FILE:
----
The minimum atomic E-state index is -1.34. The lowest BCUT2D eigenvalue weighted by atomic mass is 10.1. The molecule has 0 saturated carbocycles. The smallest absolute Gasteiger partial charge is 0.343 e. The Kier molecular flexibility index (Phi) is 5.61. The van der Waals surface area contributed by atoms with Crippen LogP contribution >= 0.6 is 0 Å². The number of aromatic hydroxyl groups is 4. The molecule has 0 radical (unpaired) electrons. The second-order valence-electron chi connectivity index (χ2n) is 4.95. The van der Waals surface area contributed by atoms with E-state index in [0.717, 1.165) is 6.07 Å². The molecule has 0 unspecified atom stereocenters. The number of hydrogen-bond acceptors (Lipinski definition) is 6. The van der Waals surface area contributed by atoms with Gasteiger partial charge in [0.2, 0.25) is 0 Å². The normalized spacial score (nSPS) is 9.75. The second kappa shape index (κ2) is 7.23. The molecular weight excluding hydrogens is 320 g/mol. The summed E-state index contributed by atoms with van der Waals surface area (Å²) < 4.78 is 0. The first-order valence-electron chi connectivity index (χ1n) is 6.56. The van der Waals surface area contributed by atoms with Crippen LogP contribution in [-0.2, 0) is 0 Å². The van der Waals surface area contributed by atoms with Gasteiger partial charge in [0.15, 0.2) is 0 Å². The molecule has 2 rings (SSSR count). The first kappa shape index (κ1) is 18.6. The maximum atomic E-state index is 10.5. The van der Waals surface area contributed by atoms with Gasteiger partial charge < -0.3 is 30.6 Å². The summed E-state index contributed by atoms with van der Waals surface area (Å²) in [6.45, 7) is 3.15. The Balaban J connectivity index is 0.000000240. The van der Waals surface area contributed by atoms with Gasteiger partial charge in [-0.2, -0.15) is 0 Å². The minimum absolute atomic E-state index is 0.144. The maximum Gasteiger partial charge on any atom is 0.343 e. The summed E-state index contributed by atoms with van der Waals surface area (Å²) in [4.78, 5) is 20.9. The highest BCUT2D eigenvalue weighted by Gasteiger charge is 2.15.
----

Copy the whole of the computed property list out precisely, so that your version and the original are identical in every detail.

The minimum atomic E-state index is -1.34. The lowest BCUT2D eigenvalue weighted by atomic mass is 10.1. The molecule has 0 saturated carbocycles. The smallest absolute Gasteiger partial charge is 0.343 e. The Kier molecular flexibility index (Phi) is 5.61. The van der Waals surface area contributed by atoms with Crippen LogP contribution >= 0.6 is 0 Å². The number of aromatic hydroxyl groups is 4. The molecule has 0 radical (unpaired) electrons. The second-order valence-electron chi connectivity index (χ2n) is 4.95. The van der Waals surface area contributed by atoms with E-state index in [0.717, 1.165) is 6.07 Å². The molecule has 0 unspecified atom stereocenters. The number of hydrogen-bond acceptors (Lipinski definition) is 6. The van der Waals surface area contributed by atoms with Gasteiger partial charge in [0.2, 0.25) is 0 Å². The normalized spacial score (nSPS) is 9.75. The second kappa shape index (κ2) is 7.23. The molecular weight excluding hydrogens is 320 g/mol. The summed E-state index contributed by atoms with van der Waals surface area (Å²) < 4.78 is 0. The first-order valence-electron chi connectivity index (χ1n) is 6.56. The van der Waals surface area contributed by atoms with Crippen LogP contribution in [-0.2, 0) is 0 Å². The van der Waals surface area contributed by atoms with Gasteiger partial charge in [0.15, 0.2) is 0 Å². The molecule has 2 rings (SSSR count). The first kappa shape index (κ1) is 18.6. The maximum atomic E-state index is 10.5. The van der Waals surface area contributed by atoms with Gasteiger partial charge < -0.3 is 30.6 Å². The summed E-state index contributed by atoms with van der Waals surface area (Å²) in [6.45, 7) is 3.15. The Balaban J connectivity index is 0.000000240. The van der Waals surface area contributed by atoms with Gasteiger partial charge in [-0.2, -0.15) is 0 Å². The minimum absolute atomic E-state index is 0.144. The maximum Gasteiger partial charge on any atom is 0.343 e. The summed E-state index contributed by atoms with van der Waals surface area (Å²) in [4.78, 5) is 20.9. The highest BCUT2D eigenvalue weighted by Gasteiger charge is 2.15.